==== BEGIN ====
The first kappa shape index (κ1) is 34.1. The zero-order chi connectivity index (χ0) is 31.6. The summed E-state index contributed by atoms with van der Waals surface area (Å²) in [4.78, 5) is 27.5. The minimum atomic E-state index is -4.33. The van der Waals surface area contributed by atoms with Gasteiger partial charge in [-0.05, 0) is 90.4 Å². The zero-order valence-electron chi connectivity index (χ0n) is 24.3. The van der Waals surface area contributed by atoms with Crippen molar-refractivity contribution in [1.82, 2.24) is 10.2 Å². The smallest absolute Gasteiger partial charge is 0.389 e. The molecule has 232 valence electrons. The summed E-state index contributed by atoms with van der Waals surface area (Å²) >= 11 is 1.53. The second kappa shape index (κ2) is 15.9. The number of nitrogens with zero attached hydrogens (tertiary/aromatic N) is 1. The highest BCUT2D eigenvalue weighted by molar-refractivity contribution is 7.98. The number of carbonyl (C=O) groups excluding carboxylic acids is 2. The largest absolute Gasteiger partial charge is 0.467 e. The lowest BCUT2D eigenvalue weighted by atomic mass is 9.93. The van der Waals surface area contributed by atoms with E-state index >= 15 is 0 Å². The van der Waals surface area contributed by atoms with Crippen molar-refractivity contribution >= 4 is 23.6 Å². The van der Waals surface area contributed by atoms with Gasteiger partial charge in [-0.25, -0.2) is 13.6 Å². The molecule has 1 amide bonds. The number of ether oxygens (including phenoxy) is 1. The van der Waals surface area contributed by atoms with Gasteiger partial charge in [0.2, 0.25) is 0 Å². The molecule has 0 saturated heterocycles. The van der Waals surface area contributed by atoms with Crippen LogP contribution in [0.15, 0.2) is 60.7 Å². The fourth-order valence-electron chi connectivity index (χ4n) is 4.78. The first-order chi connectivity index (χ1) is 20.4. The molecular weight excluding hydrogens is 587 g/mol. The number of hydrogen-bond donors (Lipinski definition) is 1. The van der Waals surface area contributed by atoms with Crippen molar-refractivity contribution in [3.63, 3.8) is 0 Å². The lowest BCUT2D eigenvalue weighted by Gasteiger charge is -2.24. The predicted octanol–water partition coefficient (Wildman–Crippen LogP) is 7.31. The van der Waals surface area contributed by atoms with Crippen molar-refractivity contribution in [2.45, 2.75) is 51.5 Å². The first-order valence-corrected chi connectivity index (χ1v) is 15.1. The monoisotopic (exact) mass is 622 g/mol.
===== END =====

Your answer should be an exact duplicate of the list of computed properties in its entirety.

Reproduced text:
The first kappa shape index (κ1) is 34.1. The zero-order chi connectivity index (χ0) is 31.6. The summed E-state index contributed by atoms with van der Waals surface area (Å²) in [4.78, 5) is 27.5. The minimum atomic E-state index is -4.33. The van der Waals surface area contributed by atoms with Gasteiger partial charge in [-0.05, 0) is 90.4 Å². The zero-order valence-electron chi connectivity index (χ0n) is 24.3. The van der Waals surface area contributed by atoms with Crippen molar-refractivity contribution in [1.82, 2.24) is 10.2 Å². The smallest absolute Gasteiger partial charge is 0.389 e. The molecule has 232 valence electrons. The summed E-state index contributed by atoms with van der Waals surface area (Å²) >= 11 is 1.53. The second kappa shape index (κ2) is 15.9. The number of nitrogens with zero attached hydrogens (tertiary/aromatic N) is 1. The highest BCUT2D eigenvalue weighted by molar-refractivity contribution is 7.98. The number of carbonyl (C=O) groups excluding carboxylic acids is 2. The largest absolute Gasteiger partial charge is 0.467 e. The lowest BCUT2D eigenvalue weighted by atomic mass is 9.93. The van der Waals surface area contributed by atoms with E-state index >= 15 is 0 Å². The van der Waals surface area contributed by atoms with Crippen molar-refractivity contribution >= 4 is 23.6 Å². The van der Waals surface area contributed by atoms with Gasteiger partial charge in [-0.25, -0.2) is 13.6 Å². The molecule has 1 amide bonds. The number of ether oxygens (including phenoxy) is 1. The van der Waals surface area contributed by atoms with Gasteiger partial charge in [0.2, 0.25) is 0 Å². The molecule has 0 saturated heterocycles. The van der Waals surface area contributed by atoms with Crippen LogP contribution in [0.15, 0.2) is 60.7 Å². The fourth-order valence-electron chi connectivity index (χ4n) is 4.78. The first-order chi connectivity index (χ1) is 20.4. The molecular weight excluding hydrogens is 587 g/mol. The number of hydrogen-bond donors (Lipinski definition) is 1. The van der Waals surface area contributed by atoms with Crippen molar-refractivity contribution in [3.63, 3.8) is 0 Å². The lowest BCUT2D eigenvalue weighted by Gasteiger charge is -2.24. The predicted octanol–water partition coefficient (Wildman–Crippen LogP) is 7.31. The van der Waals surface area contributed by atoms with Crippen molar-refractivity contribution in [2.45, 2.75) is 51.5 Å². The first-order valence-corrected chi connectivity index (χ1v) is 15.1. The monoisotopic (exact) mass is 622 g/mol.